Gap to produce sufficient numbers of EVs to comply with the law in 2020
  • Shift taxes to polluting transport to fix EU budget and tax workers less, leaders told

    There are growing calls for a green tax shift to the transport sector, which would help fill a gap in the EU’s budget after the UK leaves. A T&E analysis has found new measures such as a carbon tax on motor fuels, aviation kerosene duty, and ending the VAT exemption for flights within and from Europe would raise more than €50 billion annually. And last week, as EU leaders discussed the looming gap, 17 eminent economists rowed in behind the idea, calling it a ‘once in a decade opportunity’ to create a fossil-fuel contribution to the EU budget.

    Former Italian prime minister Enrico Letta, ex-WTO head Pascal Lamy and former finance minister of Germany Hans Eichel were among the signatories who proposed that some of the revenue generated would help address the €12 billion-a-year gap left as a result of the UK’s departure. But they said the bulk of the money would go to member states – enabling them, for example, to reduce labour taxes.

    T&E’s freight policy officer, Samuel Kenny, said: ‘The EU has long considered energy taxes as a way to cut Europe’s emissions. Now, with a budget gap looming and some of Europe’s top economists backing the idea, the logic behind a green tax shift to transport, the biggest source of climate emissions in Europe, is more compelling than ever.’

    Transport is Europe’s biggest climate problem, representing 27% of the bloc’s greenhouse gas emissions. T&E highlighted that the undertaxed aviation sector is responsible for a growing part of these. It estimates that taxing aviation fuel for domestic and intra-EU flights – which are currently tax free – at the EU minimum rate of 33 cents/litre could generate about €9.5 billion in additional revenues each year.

    Abolishing the exemptions and applying a 15% VAT to all passenger transport could generate a further €17 billion while a common ticket tax on EU departures could generate around €11 billion – or more. Ticket taxes are widely levied around the world.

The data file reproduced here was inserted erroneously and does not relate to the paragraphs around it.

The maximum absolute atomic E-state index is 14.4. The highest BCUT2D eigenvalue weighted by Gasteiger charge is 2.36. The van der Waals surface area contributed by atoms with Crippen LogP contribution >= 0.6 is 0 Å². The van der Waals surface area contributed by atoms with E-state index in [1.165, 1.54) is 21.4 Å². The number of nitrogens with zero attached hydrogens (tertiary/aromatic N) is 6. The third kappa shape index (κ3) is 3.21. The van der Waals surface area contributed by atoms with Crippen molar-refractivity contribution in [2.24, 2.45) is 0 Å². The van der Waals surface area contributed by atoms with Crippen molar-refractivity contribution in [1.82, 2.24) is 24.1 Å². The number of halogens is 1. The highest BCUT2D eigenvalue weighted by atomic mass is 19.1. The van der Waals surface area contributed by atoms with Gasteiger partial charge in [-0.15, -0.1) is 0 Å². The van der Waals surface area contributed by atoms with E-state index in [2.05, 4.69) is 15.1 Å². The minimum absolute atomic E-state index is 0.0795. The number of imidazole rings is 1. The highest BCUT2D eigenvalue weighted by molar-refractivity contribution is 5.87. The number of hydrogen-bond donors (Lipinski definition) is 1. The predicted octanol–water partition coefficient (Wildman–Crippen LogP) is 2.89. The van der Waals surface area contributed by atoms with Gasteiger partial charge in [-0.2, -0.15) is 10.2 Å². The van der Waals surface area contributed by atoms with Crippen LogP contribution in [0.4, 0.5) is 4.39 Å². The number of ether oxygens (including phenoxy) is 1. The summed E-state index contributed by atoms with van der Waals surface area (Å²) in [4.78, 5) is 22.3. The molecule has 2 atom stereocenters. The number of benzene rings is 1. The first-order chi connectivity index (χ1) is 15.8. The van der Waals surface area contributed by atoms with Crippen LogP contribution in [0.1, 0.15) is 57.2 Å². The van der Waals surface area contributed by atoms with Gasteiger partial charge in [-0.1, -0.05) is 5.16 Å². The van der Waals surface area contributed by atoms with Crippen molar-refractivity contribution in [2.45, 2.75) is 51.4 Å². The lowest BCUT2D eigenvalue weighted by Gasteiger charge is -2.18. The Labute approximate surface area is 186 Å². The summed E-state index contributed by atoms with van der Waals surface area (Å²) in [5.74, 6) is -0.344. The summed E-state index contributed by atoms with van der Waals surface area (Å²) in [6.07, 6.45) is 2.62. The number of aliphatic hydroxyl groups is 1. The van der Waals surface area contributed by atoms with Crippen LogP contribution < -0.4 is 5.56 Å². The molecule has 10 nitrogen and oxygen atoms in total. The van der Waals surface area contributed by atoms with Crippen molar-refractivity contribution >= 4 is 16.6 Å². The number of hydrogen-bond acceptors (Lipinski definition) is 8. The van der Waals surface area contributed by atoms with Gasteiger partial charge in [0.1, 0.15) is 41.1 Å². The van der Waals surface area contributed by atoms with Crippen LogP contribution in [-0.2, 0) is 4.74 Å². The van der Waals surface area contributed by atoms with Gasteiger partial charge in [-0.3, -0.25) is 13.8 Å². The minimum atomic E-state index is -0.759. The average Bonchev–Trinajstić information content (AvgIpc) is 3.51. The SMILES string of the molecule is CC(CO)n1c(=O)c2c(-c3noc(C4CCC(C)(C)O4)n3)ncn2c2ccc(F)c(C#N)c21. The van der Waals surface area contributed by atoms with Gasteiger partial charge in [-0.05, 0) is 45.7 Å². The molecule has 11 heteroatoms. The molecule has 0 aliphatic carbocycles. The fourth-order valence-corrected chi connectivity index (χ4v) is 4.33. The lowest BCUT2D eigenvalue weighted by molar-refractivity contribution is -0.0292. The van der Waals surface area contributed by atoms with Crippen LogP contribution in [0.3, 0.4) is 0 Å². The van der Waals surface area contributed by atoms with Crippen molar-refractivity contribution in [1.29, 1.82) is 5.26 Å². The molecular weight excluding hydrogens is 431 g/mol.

Samuel Kenny concluded: ‘Taxing airline fuel and flight tickets makes sense. Aviation is the quickest and cheapest way to heat the planet while at the same time the transport mode most heavily subsidised by governments. Plugging these tax gaps can both accelerate the fight against climate change and solve the EU’s budget problems in one fell swoop.’

    EU rules on VAT are currently being revised and it appears rules on how to calculate and levy VAT on passenger transport will be simplified. But instead of abolishing VAT breaks for airline tickets, the European Commission wants to give member states greater flexibility on VAT rates so that the current exemptions could become entrenched. This would effectively mean that, for tax purposes, weekend flying breaks in Europe be treated the same as “necessities” such as foodstuffs, baby items or pharmaceutical products.

    T&E aviation director, Bill Hemmings, said: ‘The Commission proposal is a missed opportunity. Both to make passenger transport VAT mandatory under much simplified rules and to boost tax revenues just when the EU is struggling to make its next seven-year budget add up. Under the definitive VAT regime in 2022, a negative list will be drawn up of goods and services which must be subject to standard VAT rates. This is to prevent revenue erosion under the new flexible rates regime. Passenger transport and aviation in particular should be added to that list.’